High potentials - the missing element

Aug 21 2012

‘High potentials’ and ‘top talent’ are terms that have been used within the business world for quite some time now.

As employers most of us now recognise that our people can give us a competitive advantage. By identifying individuals with high potential, both inside and outside our organisation, we have an opportunity to really accelerate the performance of individuals and achieve great things.

This has created many specially targeted recruitment campaigns and development programmes for high potentials, including special graduate development programmes and leadership programmes.

As a result many organisations are now investing thousands of pounds to identify and train those with high potential. But there are many questions that we need to ask ourselves:

  • Are we investing money in the right areas?
  • Are we doing all we can to accelerate the development of those with high potential?
  • Are we doing all we can to retain those with high potential?

All too often employers miss a crucial element that could really help accelerate the development of these employees and improve their performance that little bit more – health and wellbeing.

Whilst these high potentials may need the relevant technical training so that they are equipped with the relevant technical skills to do their job research also shows individuals perform much better if they are healthy and energised.

Think about yourself. When you get a good night’s sleep and eat the right food do you feel better? Are you more alert? Are you more energised? Are you able to perform better?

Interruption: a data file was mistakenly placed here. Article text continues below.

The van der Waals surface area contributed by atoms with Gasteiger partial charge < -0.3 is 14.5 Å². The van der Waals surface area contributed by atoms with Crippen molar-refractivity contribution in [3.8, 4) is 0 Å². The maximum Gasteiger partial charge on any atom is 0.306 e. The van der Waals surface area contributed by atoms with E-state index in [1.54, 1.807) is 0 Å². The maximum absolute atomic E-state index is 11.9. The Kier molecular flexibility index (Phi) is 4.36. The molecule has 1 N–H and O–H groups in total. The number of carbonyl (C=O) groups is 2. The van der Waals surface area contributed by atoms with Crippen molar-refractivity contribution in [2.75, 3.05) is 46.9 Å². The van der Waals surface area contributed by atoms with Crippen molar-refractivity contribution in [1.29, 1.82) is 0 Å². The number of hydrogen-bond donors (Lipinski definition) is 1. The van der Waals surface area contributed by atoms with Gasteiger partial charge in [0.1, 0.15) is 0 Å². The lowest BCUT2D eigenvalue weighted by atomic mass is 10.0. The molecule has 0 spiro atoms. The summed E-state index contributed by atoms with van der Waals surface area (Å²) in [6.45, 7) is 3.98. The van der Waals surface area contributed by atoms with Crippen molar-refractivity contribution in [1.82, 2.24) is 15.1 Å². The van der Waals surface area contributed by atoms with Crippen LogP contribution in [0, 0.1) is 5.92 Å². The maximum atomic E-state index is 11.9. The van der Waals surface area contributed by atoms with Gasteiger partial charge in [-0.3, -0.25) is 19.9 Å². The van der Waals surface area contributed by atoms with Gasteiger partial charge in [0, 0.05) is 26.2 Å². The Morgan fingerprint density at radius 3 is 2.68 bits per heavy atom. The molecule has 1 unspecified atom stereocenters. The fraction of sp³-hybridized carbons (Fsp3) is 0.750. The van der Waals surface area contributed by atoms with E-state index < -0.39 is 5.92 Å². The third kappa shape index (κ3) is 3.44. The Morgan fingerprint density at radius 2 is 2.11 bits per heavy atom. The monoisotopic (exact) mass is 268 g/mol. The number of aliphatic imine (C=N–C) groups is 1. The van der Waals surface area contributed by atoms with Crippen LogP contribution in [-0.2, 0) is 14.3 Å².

Our research of over 1,000 employees shows 80% of people score just 40% with regards to their health and energy. What this means in practice is that there is a huge opportunity for us, as employers, to help our people make simple changes to improve their health, energy and performance.

Investing a little more time in developing a well thought through employee wellbeing strategy makes good business sense.

By incorporating wellbeing activities into these wider training and development initiatives for our high potentials we have a huge opportunity to improve the success of these programmes and maximise the performance of our people.

This is a great example of how focusing on marginal gains, which I discussed in my previous blog post, can be applied to the workplace.

By integrating education around health and wellbeing into wider training and development programmes organisations will really reap the benefits in terms of maximising the performance of targeted talent pools and making the most of their recruitment spend.